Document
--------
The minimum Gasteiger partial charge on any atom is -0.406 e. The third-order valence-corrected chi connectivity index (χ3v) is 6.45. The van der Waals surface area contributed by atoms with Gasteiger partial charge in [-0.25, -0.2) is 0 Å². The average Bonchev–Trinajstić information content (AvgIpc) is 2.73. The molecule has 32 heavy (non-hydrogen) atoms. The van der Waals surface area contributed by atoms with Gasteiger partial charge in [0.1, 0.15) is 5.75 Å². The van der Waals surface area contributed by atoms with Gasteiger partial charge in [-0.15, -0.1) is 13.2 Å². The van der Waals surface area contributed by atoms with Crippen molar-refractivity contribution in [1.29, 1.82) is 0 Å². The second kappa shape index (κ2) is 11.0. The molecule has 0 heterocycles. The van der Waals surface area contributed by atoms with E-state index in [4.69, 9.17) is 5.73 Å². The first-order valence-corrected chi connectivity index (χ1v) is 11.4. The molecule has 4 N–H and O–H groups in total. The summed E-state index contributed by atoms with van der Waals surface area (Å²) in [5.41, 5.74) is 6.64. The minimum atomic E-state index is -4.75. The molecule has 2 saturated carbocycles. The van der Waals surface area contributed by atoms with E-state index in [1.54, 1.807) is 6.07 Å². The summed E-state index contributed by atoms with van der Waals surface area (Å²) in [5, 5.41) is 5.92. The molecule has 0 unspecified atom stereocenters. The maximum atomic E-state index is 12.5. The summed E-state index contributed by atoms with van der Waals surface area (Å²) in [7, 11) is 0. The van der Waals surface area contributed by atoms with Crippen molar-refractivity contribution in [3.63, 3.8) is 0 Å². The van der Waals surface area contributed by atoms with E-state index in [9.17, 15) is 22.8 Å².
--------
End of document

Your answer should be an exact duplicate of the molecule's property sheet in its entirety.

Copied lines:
The minimum Gasteiger partial charge on any atom is -0.406 e. The third-order valence-corrected chi connectivity index (χ3v) is 6.45. The van der Waals surface area contributed by atoms with Gasteiger partial charge in [-0.25, -0.2) is 0 Å². The average Bonchev–Trinajstić information content (AvgIpc) is 2.73. The molecule has 32 heavy (non-hydrogen) atoms. The van der Waals surface area contributed by atoms with Gasteiger partial charge in [0.1, 0.15) is 5.75 Å². The van der Waals surface area contributed by atoms with Gasteiger partial charge in [-0.15, -0.1) is 13.2 Å². The van der Waals surface area contributed by atoms with Crippen molar-refractivity contribution in [1.29, 1.82) is 0 Å². The second kappa shape index (κ2) is 11.0. The molecule has 0 heterocycles. The van der Waals surface area contributed by atoms with E-state index in [4.69, 9.17) is 5.73 Å². The first-order valence-corrected chi connectivity index (χ1v) is 11.4. The molecule has 4 N–H and O–H groups in total. The summed E-state index contributed by atoms with van der Waals surface area (Å²) in [5.41, 5.74) is 6.64. The minimum atomic E-state index is -4.75. The molecule has 2 saturated carbocycles. The van der Waals surface area contributed by atoms with E-state index in [1.54, 1.807) is 6.07 Å². The summed E-state index contributed by atoms with van der Waals surface area (Å²) in [5, 5.41) is 5.92. The molecule has 0 unspecified atom stereocenters. The maximum atomic E-state index is 12.5. The summed E-state index contributed by atoms with van der Waals surface area (Å²) in [7, 11) is 0. The van der Waals surface area contributed by atoms with Crippen molar-refractivity contribution in [3.63, 3.8) is 0 Å². The van der Waals surface area contributed by atoms with E-state index in [9.17, 15) is 22.8 Å².